Android 4.1

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(Redirected from Android Jelly Bean)

Android 4.1 Jelly Bean (API 16)
Google announced Android 4.1 (Jelly Bean) at the Google I/O conference on June 27, 2012. Based on Linux kernel 3.0.31, Jelly Bean was an incremental update with the primary aim of improving the functionality and performance of the user interface. The performance improvement involved "Project Butter", which uses touch anticipation, triple buffering, extended vsync timing and a fixed frame rate of 60 fps to create a fluid and "buttery-smooth" UI.[1] Android 4.1 Jelly Bean was released to the Android Open Source Project on July 9, 2012,[2] and the Nexus 7 tablet, the first device to run Jelly Bean, was released on July 13, 2012.
Version Release date Features Image(s)
4.1 July 9, 2012
  • Smoother user interface:
    • Vsync timing across all drawing and animation done by the Android framework, including application rendering, touch events, screen composition and display refresh.
    • Triple buffering in the graphics pipeline.
    • CPU input boost.
    • Synchronizing touch to vsync timing.
  • Enhanced accessibility.
  • Bi-directional text and other language support.
  • User-installable keyboard maps.
  • Expandable notifications.
  • TLS v1.1 and v1.2 support added.
  • Ability to turn off notifications on an application-specific basis.
  • Shortcuts and widgets can automatically be re-arranged or re-sized to allow new items to fit on home screens.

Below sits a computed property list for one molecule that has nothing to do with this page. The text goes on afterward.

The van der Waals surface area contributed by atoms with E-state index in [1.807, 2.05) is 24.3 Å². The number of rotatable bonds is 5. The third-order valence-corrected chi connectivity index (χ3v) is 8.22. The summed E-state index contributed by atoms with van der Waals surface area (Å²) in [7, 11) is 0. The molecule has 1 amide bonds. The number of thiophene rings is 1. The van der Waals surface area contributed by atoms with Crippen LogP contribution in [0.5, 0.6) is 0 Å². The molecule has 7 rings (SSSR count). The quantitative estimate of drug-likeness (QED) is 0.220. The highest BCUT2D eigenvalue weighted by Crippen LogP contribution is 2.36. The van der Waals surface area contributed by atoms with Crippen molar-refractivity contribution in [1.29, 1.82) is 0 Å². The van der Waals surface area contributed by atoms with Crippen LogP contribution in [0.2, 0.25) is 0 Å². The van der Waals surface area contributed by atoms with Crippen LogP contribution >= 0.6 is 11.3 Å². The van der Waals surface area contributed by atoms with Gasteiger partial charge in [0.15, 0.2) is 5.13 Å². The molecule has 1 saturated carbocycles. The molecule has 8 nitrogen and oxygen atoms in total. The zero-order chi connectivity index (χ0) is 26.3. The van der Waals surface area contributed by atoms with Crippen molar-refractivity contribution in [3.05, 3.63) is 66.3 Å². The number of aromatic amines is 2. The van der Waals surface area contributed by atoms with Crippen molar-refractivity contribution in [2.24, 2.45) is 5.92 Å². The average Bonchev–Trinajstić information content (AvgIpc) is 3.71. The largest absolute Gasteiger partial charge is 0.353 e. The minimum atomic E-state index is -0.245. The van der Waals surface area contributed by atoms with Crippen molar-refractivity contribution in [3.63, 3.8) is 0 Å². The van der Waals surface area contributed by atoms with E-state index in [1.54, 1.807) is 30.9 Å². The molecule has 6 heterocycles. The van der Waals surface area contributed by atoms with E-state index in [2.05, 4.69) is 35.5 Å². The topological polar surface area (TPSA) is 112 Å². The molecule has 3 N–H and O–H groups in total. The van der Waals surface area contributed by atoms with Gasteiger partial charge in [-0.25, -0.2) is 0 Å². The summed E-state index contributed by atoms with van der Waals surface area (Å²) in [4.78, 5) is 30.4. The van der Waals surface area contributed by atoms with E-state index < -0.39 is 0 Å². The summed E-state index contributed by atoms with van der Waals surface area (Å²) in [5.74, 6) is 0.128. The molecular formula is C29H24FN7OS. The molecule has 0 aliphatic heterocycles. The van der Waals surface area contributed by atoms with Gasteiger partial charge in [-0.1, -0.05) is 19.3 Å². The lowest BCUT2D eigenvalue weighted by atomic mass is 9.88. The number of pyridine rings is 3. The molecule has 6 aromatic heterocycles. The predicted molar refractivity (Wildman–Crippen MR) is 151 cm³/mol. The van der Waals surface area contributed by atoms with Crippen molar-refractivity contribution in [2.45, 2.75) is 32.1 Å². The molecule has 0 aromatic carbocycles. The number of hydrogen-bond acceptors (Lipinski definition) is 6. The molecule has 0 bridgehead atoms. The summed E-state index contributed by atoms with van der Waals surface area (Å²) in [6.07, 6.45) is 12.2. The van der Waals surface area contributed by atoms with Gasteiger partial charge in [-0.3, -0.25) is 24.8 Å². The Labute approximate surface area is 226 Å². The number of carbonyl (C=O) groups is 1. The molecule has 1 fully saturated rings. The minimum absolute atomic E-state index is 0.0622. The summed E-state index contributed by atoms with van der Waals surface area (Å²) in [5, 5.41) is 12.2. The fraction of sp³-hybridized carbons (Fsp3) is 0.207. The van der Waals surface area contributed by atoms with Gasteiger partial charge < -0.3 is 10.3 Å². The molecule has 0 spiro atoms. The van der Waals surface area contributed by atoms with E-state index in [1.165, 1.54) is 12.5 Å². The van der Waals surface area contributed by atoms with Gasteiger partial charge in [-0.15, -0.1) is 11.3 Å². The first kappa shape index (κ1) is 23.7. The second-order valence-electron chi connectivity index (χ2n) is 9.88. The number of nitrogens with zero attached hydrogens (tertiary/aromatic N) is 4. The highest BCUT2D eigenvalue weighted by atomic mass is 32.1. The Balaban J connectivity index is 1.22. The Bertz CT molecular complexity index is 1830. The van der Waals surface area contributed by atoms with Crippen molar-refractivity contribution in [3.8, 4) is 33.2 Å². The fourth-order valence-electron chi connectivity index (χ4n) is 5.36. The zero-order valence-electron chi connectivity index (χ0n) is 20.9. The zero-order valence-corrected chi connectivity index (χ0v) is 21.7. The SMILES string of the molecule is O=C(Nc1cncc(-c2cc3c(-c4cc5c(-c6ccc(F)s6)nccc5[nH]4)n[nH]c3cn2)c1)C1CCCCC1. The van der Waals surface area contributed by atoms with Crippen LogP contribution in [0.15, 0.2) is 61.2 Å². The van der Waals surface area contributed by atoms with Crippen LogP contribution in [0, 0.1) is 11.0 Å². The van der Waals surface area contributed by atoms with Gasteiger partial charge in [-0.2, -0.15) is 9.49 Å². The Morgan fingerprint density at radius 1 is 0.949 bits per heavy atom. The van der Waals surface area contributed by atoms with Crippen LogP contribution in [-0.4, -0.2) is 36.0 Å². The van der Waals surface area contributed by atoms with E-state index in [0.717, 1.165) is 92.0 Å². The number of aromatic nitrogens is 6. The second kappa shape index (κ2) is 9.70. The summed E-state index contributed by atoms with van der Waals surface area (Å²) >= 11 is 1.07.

• Bluetooth data transfer for Android Beam.
  • Tablets with smaller screens now use an expanded version of the interface layout and home screen used by phones.[3]
  • Improved camera application.
  • Multichannel audio.[1]
  • The Fraunhofer FDK AAC codec becomes standard in Android, adding AAC 5.1 channel encoding/decoding.
  • USB audio (for external sound DACs).[1]
  • Audio chaining (also known as gapless playback).[1][4][5]
  • Ability for other launchers to add widgets from the application drawer without requiring root access.
Android 4.1 on the Galaxy Nexus.jpeg
Android 4.1 home screen
4.1.1 July 9, 2012[6]
  • Fixed a bug on the Nexus 7 regarding the inability to change screen orientation in any application.


4.1.2 October 9, 2012[7]
  • Lock/home screen rotation support.[8]
  • One-finger gestures to expand/collapse notifications.[9]
  • Bug fixes and performance enhancements.

Android 4.2 Jelly Bean[edit]

Android 4.2 Jelly Bean (API 17)
Google was expected to announce Jelly Bean 4.2 at an event in New York City on October 29, 2012, but the event was cancelled due to Hurricane Sandy.[10] Instead of rescheduling the live event, Google announced the new version with a press release, under the slogan "A new flavor of Jelly Bean". Jelly Bean 4.2 was based on Linux kernel 3.4.0, and debuted on Google's Nexus 4 and Nexus 10, which were released on November 13, 2012.[11][12]
Version Release date Features